If Friedman’s hypothesis is correct, consumer spending will not be restored to pre-financial crisis levels unless and until permanent income is restored. Ely suggest why this will not occur by trying to expand credit:
Lenders moreover have tightened lending standards, correcting an excessive laxness that contributed to our financial mess. Zero or very low down-payment mortgages are out, as are “covenant light” corporate loans. Likewise, lenders have trimmed credit-card limits and cut the amount of money available under home equity lines of credit as home values have declined.
And contrary to the “lend more” message broadcast from inside the Washington Beltway, bank examiners are criticizing weak loans and forcing banks to tighten lending standards. Bankers are caught in a vise between politicians and examiners.
What is required to restore lost permanent income? Administration proposals for federally-funded infrastructure projects, technological improvements in the electricity grid, and the extension of broadband to rural areas all might have net social benefits, but they are highly unlikely to raise permanent income. To the extent that households recognize that the cost of these projects must be paid through future taxes, they are sure to reduce permanent income. Spending on renewable fuels probably does not have net social benefits because previous spending appears not to have done so. These programs also look unlikely to restore permanent income, and they may reduce it even further. (Unless a persuasive case for market failure can be constructed, the same is true for renewable-fuel regulatory mandates.)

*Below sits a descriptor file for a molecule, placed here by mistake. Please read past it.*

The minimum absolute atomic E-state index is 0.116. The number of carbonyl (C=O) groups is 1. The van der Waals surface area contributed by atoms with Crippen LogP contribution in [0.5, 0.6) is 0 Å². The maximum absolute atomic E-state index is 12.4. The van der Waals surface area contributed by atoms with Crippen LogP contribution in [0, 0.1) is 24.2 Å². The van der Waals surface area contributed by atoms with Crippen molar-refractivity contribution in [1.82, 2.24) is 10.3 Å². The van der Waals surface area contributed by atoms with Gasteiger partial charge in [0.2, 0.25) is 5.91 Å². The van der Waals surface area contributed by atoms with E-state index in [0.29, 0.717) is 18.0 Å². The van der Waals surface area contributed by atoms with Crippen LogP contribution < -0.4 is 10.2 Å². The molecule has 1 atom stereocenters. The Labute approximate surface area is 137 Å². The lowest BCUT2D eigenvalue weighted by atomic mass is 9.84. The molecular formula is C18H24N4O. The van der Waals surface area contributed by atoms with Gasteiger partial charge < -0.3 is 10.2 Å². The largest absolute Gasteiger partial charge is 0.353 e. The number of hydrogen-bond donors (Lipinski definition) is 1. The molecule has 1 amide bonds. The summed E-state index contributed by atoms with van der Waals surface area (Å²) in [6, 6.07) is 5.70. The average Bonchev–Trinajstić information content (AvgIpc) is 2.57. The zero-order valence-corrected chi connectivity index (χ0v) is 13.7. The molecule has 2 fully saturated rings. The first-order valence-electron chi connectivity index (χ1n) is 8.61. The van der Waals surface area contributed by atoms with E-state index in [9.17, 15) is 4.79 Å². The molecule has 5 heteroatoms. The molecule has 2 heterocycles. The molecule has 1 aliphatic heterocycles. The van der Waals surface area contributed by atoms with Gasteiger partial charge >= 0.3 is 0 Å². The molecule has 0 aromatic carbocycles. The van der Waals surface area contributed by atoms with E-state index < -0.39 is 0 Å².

There are three sources of lost permanent income: (1) unemployment, which affects a small but rising percentage of households; (2) equity in residential real estate, which has taken a beating over the past year and continues to do so; and (3) stock ownership, including both conventional investment and investments in pension and retirement plans. Unemployment is buffered by unemployment compensation, but there is little to dampen lost asset values in real estate or equities.
Permanent income probably will remain depressed until the average value of owner-occupied homes and broad stock indexes recover to pre-financial crisis levels. For homeowners who increased consumption based on higher intuitive estimates of permanent income including “bubble-based” real estate prices, and in many cases funded the additional consumption by borrowing against that equity, permanent income recovery may be impossible. For these households, consumption must decline consistent with more reasonable expectations about permanent income. There is no solution for their condition save redistributing wealth to them from those who did not think bubble-based real estate prices were genuine.
But the act of performing that redistribution would reduce the permanent income of the involuntary donors to the redistribution program, with concomitant reductions in their consumption. For this reason, it is highly unlikely that redistribution can achieve economic recovery.